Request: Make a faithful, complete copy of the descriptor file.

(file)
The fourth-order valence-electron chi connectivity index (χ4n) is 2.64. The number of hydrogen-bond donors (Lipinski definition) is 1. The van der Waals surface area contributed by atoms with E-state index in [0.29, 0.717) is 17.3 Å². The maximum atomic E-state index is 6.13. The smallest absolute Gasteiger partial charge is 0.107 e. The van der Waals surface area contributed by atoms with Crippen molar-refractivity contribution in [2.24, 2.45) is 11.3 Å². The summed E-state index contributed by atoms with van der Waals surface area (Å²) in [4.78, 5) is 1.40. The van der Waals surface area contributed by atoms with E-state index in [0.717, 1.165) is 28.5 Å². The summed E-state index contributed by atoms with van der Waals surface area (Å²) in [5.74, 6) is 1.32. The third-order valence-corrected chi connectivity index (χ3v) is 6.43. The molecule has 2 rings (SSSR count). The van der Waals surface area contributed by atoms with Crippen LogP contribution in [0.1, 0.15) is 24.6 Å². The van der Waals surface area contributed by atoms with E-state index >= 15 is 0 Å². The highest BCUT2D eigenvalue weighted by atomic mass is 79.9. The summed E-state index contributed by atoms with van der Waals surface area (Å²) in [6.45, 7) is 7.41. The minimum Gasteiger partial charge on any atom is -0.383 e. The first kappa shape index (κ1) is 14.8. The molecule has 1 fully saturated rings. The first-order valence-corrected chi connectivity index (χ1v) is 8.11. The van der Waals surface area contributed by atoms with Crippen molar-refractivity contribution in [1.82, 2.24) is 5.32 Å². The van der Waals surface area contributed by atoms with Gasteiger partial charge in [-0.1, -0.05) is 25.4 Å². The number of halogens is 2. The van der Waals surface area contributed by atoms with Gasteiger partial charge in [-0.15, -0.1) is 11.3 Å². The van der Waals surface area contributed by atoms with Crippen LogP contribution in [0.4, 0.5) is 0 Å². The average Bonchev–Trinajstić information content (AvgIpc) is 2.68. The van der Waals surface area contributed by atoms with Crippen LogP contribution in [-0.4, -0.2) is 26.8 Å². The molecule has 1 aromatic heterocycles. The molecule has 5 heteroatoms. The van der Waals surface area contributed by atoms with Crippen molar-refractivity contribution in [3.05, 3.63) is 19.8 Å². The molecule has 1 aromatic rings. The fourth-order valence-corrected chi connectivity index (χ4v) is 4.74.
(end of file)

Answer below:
The fourth-order valence-electron chi connectivity index (χ4n) is 2.64. The number of hydrogen-bond donors (Lipinski definition) is 1. The van der Waals surface area contributed by atoms with E-state index in [0.29, 0.717) is 17.3 Å². The maximum atomic E-state index is 6.13. The smallest absolute Gasteiger partial charge is 0.107 e. The van der Waals surface area contributed by atoms with Crippen molar-refractivity contribution in [2.24, 2.45) is 11.3 Å². The summed E-state index contributed by atoms with van der Waals surface area (Å²) in [4.78, 5) is 1.40. The van der Waals surface area contributed by atoms with E-state index in [0.717, 1.165) is 28.5 Å². The summed E-state index contributed by atoms with van der Waals surface area (Å²) in [5.74, 6) is 1.32. The third-order valence-corrected chi connectivity index (χ3v) is 6.43. The molecule has 2 rings (SSSR count). The van der Waals surface area contributed by atoms with Crippen LogP contribution in [0.1, 0.15) is 24.6 Å². The van der Waals surface area contributed by atoms with E-state index >= 15 is 0 Å². The highest BCUT2D eigenvalue weighted by atomic mass is 79.9. The summed E-state index contributed by atoms with van der Waals surface area (Å²) in [6.45, 7) is 7.41. The minimum Gasteiger partial charge on any atom is -0.383 e. The first kappa shape index (κ1) is 14.8. The molecule has 1 fully saturated rings. The first-order valence-corrected chi connectivity index (χ1v) is 8.11. The van der Waals surface area contributed by atoms with Crippen molar-refractivity contribution in [1.82, 2.24) is 5.32 Å². The van der Waals surface area contributed by atoms with Gasteiger partial charge in [-0.1, -0.05) is 25.4 Å². The number of halogens is 2. The van der Waals surface area contributed by atoms with Gasteiger partial charge in [-0.15, -0.1) is 11.3 Å². The van der Waals surface area contributed by atoms with Crippen LogP contribution in [0.4, 0.5) is 0 Å². The average Bonchev–Trinajstić information content (AvgIpc) is 2.68. The van der Waals surface area contributed by atoms with Crippen LogP contribution in [-0.4, -0.2) is 26.8 Å². The molecule has 1 aromatic heterocycles. The molecule has 5 heteroatoms. The van der Waals surface area contributed by atoms with Crippen molar-refractivity contribution in [3.05, 3.63) is 19.8 Å². The molecule has 1 aromatic rings. The fourth-order valence-corrected chi connectivity index (χ4v) is 4.74.